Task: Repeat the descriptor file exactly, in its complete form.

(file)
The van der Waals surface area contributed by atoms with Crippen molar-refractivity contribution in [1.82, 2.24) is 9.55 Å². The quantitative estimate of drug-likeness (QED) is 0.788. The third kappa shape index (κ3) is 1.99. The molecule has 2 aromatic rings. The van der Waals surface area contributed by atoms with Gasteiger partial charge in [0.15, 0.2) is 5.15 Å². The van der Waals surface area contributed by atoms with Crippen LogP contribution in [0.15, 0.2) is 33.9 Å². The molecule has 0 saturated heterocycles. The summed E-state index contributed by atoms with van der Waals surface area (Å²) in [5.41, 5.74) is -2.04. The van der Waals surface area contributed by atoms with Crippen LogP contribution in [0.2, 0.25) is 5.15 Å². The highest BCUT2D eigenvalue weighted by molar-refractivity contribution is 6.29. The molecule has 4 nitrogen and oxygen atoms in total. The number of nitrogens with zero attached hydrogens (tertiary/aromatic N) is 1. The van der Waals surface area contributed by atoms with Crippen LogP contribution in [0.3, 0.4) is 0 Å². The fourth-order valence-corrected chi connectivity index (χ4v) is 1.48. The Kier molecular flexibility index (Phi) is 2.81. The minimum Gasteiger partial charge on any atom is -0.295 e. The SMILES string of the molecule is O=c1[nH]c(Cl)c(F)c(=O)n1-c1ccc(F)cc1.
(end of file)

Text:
The van der Waals surface area contributed by atoms with Crippen molar-refractivity contribution in [1.82, 2.24) is 9.55 Å². The quantitative estimate of drug-likeness (QED) is 0.788. The third kappa shape index (κ3) is 1.99. The molecule has 2 aromatic rings. The van der Waals surface area contributed by atoms with Gasteiger partial charge in [0.15, 0.2) is 5.15 Å². The van der Waals surface area contributed by atoms with Crippen LogP contribution in [0.15, 0.2) is 33.9 Å². The molecule has 0 saturated heterocycles. The summed E-state index contributed by atoms with van der Waals surface area (Å²) in [5.41, 5.74) is -2.04. The van der Waals surface area contributed by atoms with Crippen LogP contribution in [0.2, 0.25) is 5.15 Å². The highest BCUT2D eigenvalue weighted by molar-refractivity contribution is 6.29. The molecule has 4 nitrogen and oxygen atoms in total. The number of nitrogens with zero attached hydrogens (tertiary/aromatic N) is 1. The van der Waals surface area contributed by atoms with Crippen LogP contribution in [0.3, 0.4) is 0 Å². The fourth-order valence-corrected chi connectivity index (χ4v) is 1.48. The Kier molecular flexibility index (Phi) is 2.81. The minimum Gasteiger partial charge on any atom is -0.295 e. The SMILES string of the molecule is O=c1[nH]c(Cl)c(F)c(=O)n1-c1ccc(F)cc1.